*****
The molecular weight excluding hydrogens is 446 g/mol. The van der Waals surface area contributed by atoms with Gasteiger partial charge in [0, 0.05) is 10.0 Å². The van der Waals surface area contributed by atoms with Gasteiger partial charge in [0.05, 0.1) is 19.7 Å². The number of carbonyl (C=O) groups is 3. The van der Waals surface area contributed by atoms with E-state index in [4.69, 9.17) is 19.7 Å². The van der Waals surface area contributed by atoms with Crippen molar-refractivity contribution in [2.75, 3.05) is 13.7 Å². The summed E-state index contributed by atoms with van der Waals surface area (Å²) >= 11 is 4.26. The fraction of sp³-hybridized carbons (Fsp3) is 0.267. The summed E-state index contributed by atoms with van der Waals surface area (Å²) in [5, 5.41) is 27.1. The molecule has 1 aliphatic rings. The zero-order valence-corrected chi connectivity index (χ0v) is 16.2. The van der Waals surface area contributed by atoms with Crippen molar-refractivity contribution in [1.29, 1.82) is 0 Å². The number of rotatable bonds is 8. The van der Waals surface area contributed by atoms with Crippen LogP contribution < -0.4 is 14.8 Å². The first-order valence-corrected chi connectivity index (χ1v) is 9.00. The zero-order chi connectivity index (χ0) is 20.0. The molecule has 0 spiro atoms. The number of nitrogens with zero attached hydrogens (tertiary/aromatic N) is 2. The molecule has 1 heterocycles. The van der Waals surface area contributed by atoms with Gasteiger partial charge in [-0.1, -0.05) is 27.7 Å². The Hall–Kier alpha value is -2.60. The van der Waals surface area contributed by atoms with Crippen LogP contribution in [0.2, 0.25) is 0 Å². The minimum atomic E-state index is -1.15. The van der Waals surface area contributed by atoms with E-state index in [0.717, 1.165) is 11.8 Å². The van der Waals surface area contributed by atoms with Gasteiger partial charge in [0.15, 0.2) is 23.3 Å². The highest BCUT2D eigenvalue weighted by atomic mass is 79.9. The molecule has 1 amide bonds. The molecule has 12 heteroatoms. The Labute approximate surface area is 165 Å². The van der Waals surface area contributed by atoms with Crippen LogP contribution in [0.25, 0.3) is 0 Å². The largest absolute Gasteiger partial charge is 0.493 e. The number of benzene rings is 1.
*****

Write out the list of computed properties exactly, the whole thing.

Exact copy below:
The molecular weight excluding hydrogens is 446 g/mol. The van der Waals surface area contributed by atoms with Gasteiger partial charge in [0, 0.05) is 10.0 Å². The van der Waals surface area contributed by atoms with Gasteiger partial charge in [0.05, 0.1) is 19.7 Å². The number of carbonyl (C=O) groups is 3. The van der Waals surface area contributed by atoms with E-state index in [4.69, 9.17) is 19.7 Å². The van der Waals surface area contributed by atoms with Crippen molar-refractivity contribution in [2.75, 3.05) is 13.7 Å². The summed E-state index contributed by atoms with van der Waals surface area (Å²) >= 11 is 4.26. The fraction of sp³-hybridized carbons (Fsp3) is 0.267. The summed E-state index contributed by atoms with van der Waals surface area (Å²) in [5, 5.41) is 27.1. The molecule has 1 aliphatic rings. The zero-order valence-corrected chi connectivity index (χ0v) is 16.2. The van der Waals surface area contributed by atoms with Crippen molar-refractivity contribution in [1.29, 1.82) is 0 Å². The number of rotatable bonds is 8. The van der Waals surface area contributed by atoms with Crippen LogP contribution < -0.4 is 14.8 Å². The first-order valence-corrected chi connectivity index (χ1v) is 9.00. The zero-order chi connectivity index (χ0) is 20.0. The molecule has 0 spiro atoms. The number of nitrogens with zero attached hydrogens (tertiary/aromatic N) is 2. The molecule has 1 heterocycles. The van der Waals surface area contributed by atoms with Gasteiger partial charge in [-0.1, -0.05) is 27.7 Å². The Hall–Kier alpha value is -2.60. The van der Waals surface area contributed by atoms with Crippen LogP contribution in [0.2, 0.25) is 0 Å². The minimum atomic E-state index is -1.15. The van der Waals surface area contributed by atoms with E-state index in [0.717, 1.165) is 11.8 Å². The van der Waals surface area contributed by atoms with Gasteiger partial charge in [0.15, 0.2) is 23.3 Å². The highest BCUT2D eigenvalue weighted by atomic mass is 79.9. The molecule has 1 amide bonds. The molecule has 12 heteroatoms. The Labute approximate surface area is 165 Å². The van der Waals surface area contributed by atoms with Crippen LogP contribution in [0.25, 0.3) is 0 Å². The largest absolute Gasteiger partial charge is 0.493 e. The number of benzene rings is 1.